Anyone familiar with Niccol's work, as screenwriter on "The Truman Show" and writer/director of "Gattaca," knows that he has a particular fascination with issues of perception and illusion, especially as they relate to the human condition. With "Simone" he has essentially turned "The Truman Show" inside-out, replacing that earlier film's depiction of a real man-turned-unwitting celebrity with a cautionary tale about the meteoric rise of a celebrity who is, in fact, artificial. Both films are an all-out assault on celebrity-obsessed, media-driven society but draw their ammunition from different depots, with "Simone" by far the more cynical of the two.
The charade at the film's core is a rather obvious technological contrivance--a computer-generated "actress" (played by an unnamed human actress billed only as "Simone"), created by an eccentric genius named Hank Aleno (Elias Koteas) who has so overexposed himself to microwaves in the process that he's dying of an inoperable eye tumor. To insure that his creation does not die with him, Hank wills his hard drives to film director Viktor Taransky (Al Pacino), a passionate artist whose career is in a seemingly irreversible decline. Despite his best efforts, Viktor can't seem to do anything right any more--pampered stars throw tantrums in his face and his studio chief ex-wife (Catherine Keener) has just canceled his deal and shelved his new picture. Thanks to the late Hank's handiwork, however, Viktor no longer needs either the studio or even actors to finish the film. Courtesy of a gigantic database of traits assembled from the greatest actresses of all time, Viktor and the computer need only time and ingenuity to assemble precisely the performance he needs.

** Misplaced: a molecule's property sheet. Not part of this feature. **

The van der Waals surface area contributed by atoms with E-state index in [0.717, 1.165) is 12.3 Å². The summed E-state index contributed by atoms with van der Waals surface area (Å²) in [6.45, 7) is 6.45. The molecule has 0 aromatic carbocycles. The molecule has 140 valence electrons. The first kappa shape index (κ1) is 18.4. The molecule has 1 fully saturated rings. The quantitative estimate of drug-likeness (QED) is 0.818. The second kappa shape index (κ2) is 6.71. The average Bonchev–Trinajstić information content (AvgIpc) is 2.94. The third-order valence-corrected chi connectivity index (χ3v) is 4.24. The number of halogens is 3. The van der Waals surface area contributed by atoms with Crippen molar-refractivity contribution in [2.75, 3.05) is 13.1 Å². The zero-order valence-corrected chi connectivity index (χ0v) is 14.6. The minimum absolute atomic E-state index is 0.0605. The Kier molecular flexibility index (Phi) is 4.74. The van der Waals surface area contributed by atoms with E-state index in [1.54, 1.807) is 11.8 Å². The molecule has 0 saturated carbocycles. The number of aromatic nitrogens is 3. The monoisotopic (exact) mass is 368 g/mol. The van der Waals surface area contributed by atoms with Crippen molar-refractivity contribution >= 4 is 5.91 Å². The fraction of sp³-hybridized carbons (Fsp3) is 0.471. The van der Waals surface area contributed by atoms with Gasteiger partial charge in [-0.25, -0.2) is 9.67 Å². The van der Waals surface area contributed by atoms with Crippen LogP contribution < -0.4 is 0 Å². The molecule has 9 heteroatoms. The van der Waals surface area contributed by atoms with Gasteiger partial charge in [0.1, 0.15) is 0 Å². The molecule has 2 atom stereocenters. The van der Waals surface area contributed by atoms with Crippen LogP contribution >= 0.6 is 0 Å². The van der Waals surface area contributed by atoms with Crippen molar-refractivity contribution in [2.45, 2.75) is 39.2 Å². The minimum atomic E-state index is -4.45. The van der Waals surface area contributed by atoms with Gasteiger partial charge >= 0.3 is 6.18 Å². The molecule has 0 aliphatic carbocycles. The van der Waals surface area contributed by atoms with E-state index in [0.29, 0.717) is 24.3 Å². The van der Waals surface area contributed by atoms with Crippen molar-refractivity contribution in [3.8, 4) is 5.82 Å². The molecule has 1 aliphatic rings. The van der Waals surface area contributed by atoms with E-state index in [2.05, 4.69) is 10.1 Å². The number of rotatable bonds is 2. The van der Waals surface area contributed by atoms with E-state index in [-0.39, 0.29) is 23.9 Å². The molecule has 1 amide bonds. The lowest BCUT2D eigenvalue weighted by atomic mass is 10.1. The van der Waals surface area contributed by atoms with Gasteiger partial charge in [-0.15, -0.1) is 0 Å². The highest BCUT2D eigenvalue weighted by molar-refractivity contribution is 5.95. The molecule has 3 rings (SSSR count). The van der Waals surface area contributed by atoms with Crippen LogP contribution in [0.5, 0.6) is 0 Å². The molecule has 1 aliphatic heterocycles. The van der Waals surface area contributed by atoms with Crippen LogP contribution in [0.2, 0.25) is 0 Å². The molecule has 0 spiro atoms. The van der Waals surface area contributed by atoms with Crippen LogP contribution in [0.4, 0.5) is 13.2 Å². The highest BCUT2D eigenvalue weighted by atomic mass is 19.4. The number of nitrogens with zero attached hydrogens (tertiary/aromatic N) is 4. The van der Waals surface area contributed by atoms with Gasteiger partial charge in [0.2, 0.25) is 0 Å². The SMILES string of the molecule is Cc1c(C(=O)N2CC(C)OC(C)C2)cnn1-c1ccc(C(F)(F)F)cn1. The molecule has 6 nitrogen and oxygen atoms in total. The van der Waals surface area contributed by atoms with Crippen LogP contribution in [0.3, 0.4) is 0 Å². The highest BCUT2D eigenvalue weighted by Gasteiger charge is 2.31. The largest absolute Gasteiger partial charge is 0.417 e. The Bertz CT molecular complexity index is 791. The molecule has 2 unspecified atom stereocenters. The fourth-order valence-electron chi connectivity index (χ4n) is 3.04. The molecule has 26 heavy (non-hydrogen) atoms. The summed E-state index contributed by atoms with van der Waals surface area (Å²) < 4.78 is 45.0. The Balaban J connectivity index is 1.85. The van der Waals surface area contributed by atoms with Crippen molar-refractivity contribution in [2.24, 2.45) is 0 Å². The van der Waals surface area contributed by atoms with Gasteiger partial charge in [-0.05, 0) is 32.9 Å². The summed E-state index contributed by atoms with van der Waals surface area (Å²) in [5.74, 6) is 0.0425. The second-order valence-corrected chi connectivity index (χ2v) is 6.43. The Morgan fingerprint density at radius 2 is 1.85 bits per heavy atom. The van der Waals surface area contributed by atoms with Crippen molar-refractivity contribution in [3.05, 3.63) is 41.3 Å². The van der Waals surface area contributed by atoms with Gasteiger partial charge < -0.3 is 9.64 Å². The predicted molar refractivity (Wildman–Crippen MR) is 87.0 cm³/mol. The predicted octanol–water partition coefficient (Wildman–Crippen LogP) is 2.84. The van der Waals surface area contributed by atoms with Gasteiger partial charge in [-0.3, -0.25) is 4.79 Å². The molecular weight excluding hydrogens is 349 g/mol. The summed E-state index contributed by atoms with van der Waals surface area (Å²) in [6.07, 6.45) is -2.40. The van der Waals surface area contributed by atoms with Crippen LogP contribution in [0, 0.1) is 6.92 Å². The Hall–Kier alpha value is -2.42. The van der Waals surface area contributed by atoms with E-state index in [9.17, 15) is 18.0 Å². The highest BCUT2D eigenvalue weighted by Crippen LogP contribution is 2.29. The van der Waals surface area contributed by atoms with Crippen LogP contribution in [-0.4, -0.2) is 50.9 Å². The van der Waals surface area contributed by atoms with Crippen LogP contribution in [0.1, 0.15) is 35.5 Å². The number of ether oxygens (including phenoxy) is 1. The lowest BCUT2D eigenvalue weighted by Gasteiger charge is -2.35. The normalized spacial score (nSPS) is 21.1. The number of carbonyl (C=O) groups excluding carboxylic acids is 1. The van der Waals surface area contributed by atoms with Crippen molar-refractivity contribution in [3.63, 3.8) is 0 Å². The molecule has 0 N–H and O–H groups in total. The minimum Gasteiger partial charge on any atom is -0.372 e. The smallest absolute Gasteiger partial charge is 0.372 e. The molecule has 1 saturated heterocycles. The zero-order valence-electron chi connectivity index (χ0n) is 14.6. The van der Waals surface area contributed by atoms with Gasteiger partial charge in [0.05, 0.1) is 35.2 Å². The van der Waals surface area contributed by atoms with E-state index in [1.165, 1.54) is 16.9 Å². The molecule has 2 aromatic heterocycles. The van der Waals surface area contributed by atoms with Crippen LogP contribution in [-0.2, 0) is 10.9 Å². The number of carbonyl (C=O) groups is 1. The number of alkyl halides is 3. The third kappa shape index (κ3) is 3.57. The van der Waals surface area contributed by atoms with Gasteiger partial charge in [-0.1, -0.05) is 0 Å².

When Simone (a contraction of "Simulation One") finally makes her debut, everyone is instantly infatuated with the talented new blonde bombshell from nowhere. Who is she? Where did she come from? In a flash, a new star is born and Viktor's career is resuscitated. Unfortunately, withholding the truth about Simone from colleagues and the ever-pesky media (including a persistent pair of tabloid journalists played by Taylor Pruitt Vince and Jason Schwartzman) proves a full-time job--one that tests the limits of Viktor's abilities and sanity. What's surprising about "Simone" is just how funny it is. Niccol's work has shown flashes of humor in the past, but never the kind of high-concept comedy he indulges here. For a time, the picture almost seems to be playing out like a kind of cyber-age "Tootsie," with Pacino ably working every nuance of what may arguably be the funniest role of his career. And the anonymous star at the center of it all, rumored to be a Canadian model whose name will be revealed at the time of the film's opening, is truly a remarkable find. She's everything the role demands: convincingly sincere one moment, ridiculously off-kilter the next. Still, not all of the story mechanics work. Niccol forces his narrative over a handful of speed bumps that more than stretch the limits of credibility, though the picture is consistently amusing enough that audiences aren't likely to mind. Three scenes in particular are nothing short of comedic brilliance and rank among the funniest pieces of American cinema in decades, more than excusing the occasional clumsiness with which the film itself ties them together. Like all great comedy, "Simone" works not merely because it's funny but because it's truthful, sometimes in a very painful way. Behind the laughs and the more obviously outrageous barbs at the film industry are some agonizingly painful swipes at human naïveté in general, the eagerness with which filmmakers and filmgoers alike willingly suspend judgment, common sense and even self-interest to dotingly fawn at the feet of movie stars who, by and large, are nothing but media creations of a different sort. It is, indeed, the greatest of ironies that those who sit and laugh at "Simone" and its targets may never realize that they are actually laughing at themselves. Starring Al Pacino, Catherine Keener, Pruitt Taylor Vince, Jason Schwartzman and Simone. Directed, written and produced by Andrew Niccol. A New Line release. Comedy. Rated PG-13 for some sensuality. Running time: 117 min